Southern Series Finale
Wednesday, April 12, 2006 The first set of “southern” Skip Barber races was way back in the early 1980s; Barney Oldfield and Bernd Rosemeyer won the first couple of races, if memory serves. (TerryLee was working with ‘em…) The 2005-2006 Southern Series finale was at Sebring International; Chamber of Commerce weather, 38 drivers (nine of them rookie drivers, including a whole mess o’ Randalls), race cars in great shape, the best corner workers in existence, some really fine grub — and some championships to be decided…
Over the course of the season, 67 drivers had entered at least one Southern Series Sportsman event. Yannick Hofman’s four victories – one each at Moroso, Homestead, Sebring and Vegas – combined with a spate of other podiums meant he had already clinched the title. Hofman wasn’t here at the finale (he had a prior FBMW commitment), so this was a battle for championship runner-up between Miles Bell and Tim George, Jr. And the title was still up in the air after this one, because Steve Rooyakkers took his first Skip Barber win, in flag to flag fashion. Right from the git-go it was Stevie the Roo in front, Miles You Can’t Ring His Bell on his gearbox. On lap two Bell dropped two at the exit of One, and now Jay Fuchs was gathering up Bell. With Bell fending off Fuchs (Jay finally got him in 17), The Roo started to gap P2. Jay and Miles were going at it great and with three laps to go, Bell finally rung up Fuchs in Turn Seven to take second place. George, Jr., however, didn’t have the best of races and wasn’t able to get up into the P2/P3 battle, coming home fourth. (But it was good enough to take the championship runner-up fight into Sunday.) George Ebel had a solid fifth, while David Stubbs and Carmine Pici took it down to the wire over sixth and seventh, as did Don Van and Bob Cooper in their tussle for eighth. Michael Fabregat spun himself out of sixth but recovered to 10 th, and Nick Spencer and Neal Martin were on the lead lap in 11th and 12th. The win was the first for Steve Rooyakkers – way to go, Roo!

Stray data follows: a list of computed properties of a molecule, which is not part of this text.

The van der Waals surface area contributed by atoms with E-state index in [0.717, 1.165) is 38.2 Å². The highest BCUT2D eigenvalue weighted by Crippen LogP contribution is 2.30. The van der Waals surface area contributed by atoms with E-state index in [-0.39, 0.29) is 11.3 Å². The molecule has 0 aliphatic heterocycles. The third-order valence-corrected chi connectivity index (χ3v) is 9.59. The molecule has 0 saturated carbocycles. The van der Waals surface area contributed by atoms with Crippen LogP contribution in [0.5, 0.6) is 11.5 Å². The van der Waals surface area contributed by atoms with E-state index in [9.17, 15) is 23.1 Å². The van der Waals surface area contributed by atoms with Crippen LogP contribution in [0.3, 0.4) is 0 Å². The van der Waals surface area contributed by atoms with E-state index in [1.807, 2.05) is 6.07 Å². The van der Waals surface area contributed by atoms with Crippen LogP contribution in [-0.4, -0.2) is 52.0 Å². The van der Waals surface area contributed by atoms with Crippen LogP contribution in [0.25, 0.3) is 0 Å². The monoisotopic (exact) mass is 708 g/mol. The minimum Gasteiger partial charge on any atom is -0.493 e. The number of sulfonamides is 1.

This was a great race, action up and down the field. The first lap was executed with comportment, everybody single file heading to the Carrousel. You know, the race notes on this one tell the tale pretty well…‘‘Lap 2: Roo huge lead going into Five… 65 (Van) over 94 (Stubbs) into T3. Bell closing on Roo into Seven; two car lengths behind heading into 10… Miles has run up to 15! Looks… no – and gets sideway! 4 (Fuchs) wants 16 (Martin) going into T16… Miles looks again in 17… Lap Three: Bell goes for it in Seven, makes it work, then Roo almost spins in 10, loses six car lengths (puddle?) 44 and 94 still heated… by T17, Bell up on Roo 10 cars. A bit back, Stubbs gets T.G. (Tim George) when they got up to 17… Lap Four: Lead is chopped, The Roo is catching… Stubbs passes George in 10, Fuchs will probably catch Spencer in T10…P3 (Van) spins in 13! – not four-off… Lap Seven: Bell overslides exit of Carrousel! Roo tries to pop into T7… doesn’t do it…Pops again in 10 – no. Nose-to-trail. Roo makes it work in 17… Last lap: Miles looks to make pass in Three, doesn’t do it… Steve throws it away in 17, goes straight!’’
Wow, okay, there you go… Bell wins, Rooyakkers second, Stubbs a grand third, just ahead of Ebel, who was 11 seconds up on fifth-place George, Jr. And that result sheet made Miles Bell the Sportsman runner-up, Tim George, Jr., third, then Steve Rooyakkers fourth, just a few points ahead of George Ebel. Good stuff, guys!